A newly-released list of the world's greenest cities aims to provide direction for cities in best practices for urban design in a post-COVID-19 world.
Resonance Consultancy has used its 'Best Cities' methodology to find out which cities are leading the way towards a greener future, based on criteria that seem particularly relevant to the meaning of density and the future of urban planning in the context of the coronavirus and government-mandated social distancing. These are its top ten cities.
Vienna is one of the world's greenest large cities and has a bounty of fresh ideas about mobility and public parks. It is also the European benchmark for public transit, with almost half of the city’s population holding an annual transit pass and using it religiously.
Munich is one of the world's most walkable cities and also has an enviable transit system. Recent mobility infrastructure investments like the U-Bahn rapid transit system will only lower car ownership, and the city has some of the best air to be breathed in an urban centre anywhere.
Berlin has an abundance of open, public spaces and city parks, and is made for walking. Berliners are also incredibly mindful of their impact on the planet, using among the least water per capita in Europe and opting for public transit use.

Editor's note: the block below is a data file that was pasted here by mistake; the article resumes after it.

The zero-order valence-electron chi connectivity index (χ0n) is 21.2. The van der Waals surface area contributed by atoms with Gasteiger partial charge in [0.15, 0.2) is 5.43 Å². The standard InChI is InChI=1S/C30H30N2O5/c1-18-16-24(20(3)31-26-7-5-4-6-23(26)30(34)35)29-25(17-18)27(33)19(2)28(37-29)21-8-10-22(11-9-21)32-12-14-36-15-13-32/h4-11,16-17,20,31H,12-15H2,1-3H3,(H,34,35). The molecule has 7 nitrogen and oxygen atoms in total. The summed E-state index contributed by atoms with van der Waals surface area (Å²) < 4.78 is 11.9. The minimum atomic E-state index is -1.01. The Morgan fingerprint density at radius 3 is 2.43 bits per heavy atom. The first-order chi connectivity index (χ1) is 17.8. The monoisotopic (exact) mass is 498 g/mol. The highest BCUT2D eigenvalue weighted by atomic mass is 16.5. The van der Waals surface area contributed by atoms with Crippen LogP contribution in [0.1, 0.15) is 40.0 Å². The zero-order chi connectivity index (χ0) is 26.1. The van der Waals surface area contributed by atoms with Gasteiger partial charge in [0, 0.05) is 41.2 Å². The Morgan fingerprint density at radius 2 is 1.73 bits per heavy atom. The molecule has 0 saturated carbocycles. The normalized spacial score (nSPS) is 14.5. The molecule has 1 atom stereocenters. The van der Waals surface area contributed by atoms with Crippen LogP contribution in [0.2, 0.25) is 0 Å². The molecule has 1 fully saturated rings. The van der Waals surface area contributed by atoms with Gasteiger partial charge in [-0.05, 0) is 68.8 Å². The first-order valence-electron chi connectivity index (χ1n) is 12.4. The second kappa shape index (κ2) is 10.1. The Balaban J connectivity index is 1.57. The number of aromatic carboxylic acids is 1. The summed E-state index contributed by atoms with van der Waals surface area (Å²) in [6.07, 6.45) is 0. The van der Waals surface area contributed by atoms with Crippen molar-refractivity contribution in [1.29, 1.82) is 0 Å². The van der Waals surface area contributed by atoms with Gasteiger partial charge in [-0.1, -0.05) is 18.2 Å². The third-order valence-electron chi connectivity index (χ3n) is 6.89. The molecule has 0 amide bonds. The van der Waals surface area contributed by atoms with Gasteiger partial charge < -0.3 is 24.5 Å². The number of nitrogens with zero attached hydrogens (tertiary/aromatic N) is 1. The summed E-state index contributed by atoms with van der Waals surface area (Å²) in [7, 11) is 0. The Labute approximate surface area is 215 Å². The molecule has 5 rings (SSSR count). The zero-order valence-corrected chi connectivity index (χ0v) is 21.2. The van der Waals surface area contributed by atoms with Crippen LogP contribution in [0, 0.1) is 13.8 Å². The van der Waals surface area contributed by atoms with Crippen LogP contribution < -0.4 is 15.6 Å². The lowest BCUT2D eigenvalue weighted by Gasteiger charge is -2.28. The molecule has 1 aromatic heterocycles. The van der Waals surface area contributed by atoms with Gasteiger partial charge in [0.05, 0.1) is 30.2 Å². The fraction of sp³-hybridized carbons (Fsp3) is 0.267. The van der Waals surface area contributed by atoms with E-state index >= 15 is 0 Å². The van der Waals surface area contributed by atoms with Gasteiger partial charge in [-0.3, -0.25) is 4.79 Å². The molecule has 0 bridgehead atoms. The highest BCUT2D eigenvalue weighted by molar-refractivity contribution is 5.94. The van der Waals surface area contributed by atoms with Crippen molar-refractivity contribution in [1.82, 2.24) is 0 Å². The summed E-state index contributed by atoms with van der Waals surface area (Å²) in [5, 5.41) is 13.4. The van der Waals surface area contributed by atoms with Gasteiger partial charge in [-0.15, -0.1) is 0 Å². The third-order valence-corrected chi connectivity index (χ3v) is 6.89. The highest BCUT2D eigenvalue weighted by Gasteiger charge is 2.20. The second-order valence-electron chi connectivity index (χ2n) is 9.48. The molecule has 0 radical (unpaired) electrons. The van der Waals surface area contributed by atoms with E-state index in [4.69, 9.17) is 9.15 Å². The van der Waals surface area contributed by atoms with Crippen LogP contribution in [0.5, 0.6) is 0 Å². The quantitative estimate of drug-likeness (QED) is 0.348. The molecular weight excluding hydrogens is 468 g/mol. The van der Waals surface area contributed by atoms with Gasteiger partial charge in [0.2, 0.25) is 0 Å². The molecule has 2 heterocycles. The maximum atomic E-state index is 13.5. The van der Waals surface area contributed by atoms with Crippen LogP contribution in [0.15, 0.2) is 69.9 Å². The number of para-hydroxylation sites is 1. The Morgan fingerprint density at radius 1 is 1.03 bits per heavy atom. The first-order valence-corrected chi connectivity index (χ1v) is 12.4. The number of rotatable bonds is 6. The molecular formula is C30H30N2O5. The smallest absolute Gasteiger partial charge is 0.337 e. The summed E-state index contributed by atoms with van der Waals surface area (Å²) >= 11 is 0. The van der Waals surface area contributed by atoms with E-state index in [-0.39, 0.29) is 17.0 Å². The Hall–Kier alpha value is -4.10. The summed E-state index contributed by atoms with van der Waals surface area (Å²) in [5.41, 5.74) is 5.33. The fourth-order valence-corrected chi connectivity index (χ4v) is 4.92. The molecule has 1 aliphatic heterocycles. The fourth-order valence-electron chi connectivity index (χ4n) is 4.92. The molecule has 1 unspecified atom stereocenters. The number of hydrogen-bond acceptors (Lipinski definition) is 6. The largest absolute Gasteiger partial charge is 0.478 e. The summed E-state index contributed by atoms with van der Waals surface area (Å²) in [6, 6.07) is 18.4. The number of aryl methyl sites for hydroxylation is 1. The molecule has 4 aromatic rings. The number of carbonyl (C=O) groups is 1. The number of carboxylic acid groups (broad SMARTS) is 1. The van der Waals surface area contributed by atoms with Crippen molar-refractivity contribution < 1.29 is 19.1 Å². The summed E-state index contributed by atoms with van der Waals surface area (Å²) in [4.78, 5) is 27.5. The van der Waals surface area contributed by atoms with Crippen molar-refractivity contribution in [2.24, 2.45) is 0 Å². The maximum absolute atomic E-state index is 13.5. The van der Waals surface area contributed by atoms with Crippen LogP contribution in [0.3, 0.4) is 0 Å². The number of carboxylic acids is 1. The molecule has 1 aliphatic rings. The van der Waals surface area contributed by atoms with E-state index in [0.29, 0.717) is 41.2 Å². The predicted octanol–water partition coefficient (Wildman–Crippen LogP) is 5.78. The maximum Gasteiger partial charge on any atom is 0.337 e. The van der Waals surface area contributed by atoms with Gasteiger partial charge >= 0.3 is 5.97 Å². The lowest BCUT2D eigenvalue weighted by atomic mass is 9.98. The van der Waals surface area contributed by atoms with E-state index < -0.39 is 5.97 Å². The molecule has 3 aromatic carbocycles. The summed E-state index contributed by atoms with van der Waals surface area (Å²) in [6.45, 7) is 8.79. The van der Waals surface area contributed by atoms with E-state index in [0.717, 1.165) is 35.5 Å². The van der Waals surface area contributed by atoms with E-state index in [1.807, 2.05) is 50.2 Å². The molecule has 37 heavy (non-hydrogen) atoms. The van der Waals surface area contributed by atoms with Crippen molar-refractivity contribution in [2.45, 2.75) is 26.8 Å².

Madrid has plenty of green space in its urban core, and is incredibly accommodating to pedestrians. Recent big-budget projects include making the central Gran Vía boulevard far safer and pleasant to stroll.
5. São Paulo
São Paulo has massive energy needs but is among the largest users of renewable energy globally. This is partly attributable to the culinary delights produced by its large Italian, Japanese and Arab communities. While it's a big city, it has green areas like Ibirapuera Park and its buzzing cultural centre is topped with a vibrant living roof.
Manchester is flat and compact, and it’s a pedestrian gem with a fascinating streetscape that blends history and the arts. There is a widespread adoption of public transport and the city’s culinary pride is responsible for plenty of farmers’ markets and a palpable commitment to food security.
Lisbon is a tactile, multi-sensory experience best explored on foot with no particular agenda. It has plenty of green spaces and some of Europe’s largest number of farmers’ markets, as well as ambitious recycling and composting programs.
Singapore isn’t content with cultivating green spaces for aesthetic reasons only. City leaders are evolving the copious parklands into ‘therapeutic gardens’ designed for the elderly.
Amsterdam has always been a city that thrives on discovery by foot or by bike. Its widely-loved public transport system involves boats, which just adds to its appeal for locals and residents alike.
10. Washington, DC
Washington, DC has always been an underrated green oasis, peppered with public plazas and parks. It has a large amount of farmers’ markets, and the massive Wharf has given the city fresh office, residential, marina and retail space, as well as parks and public spaces.
To check out the full list of the world's greenest cities, please see here.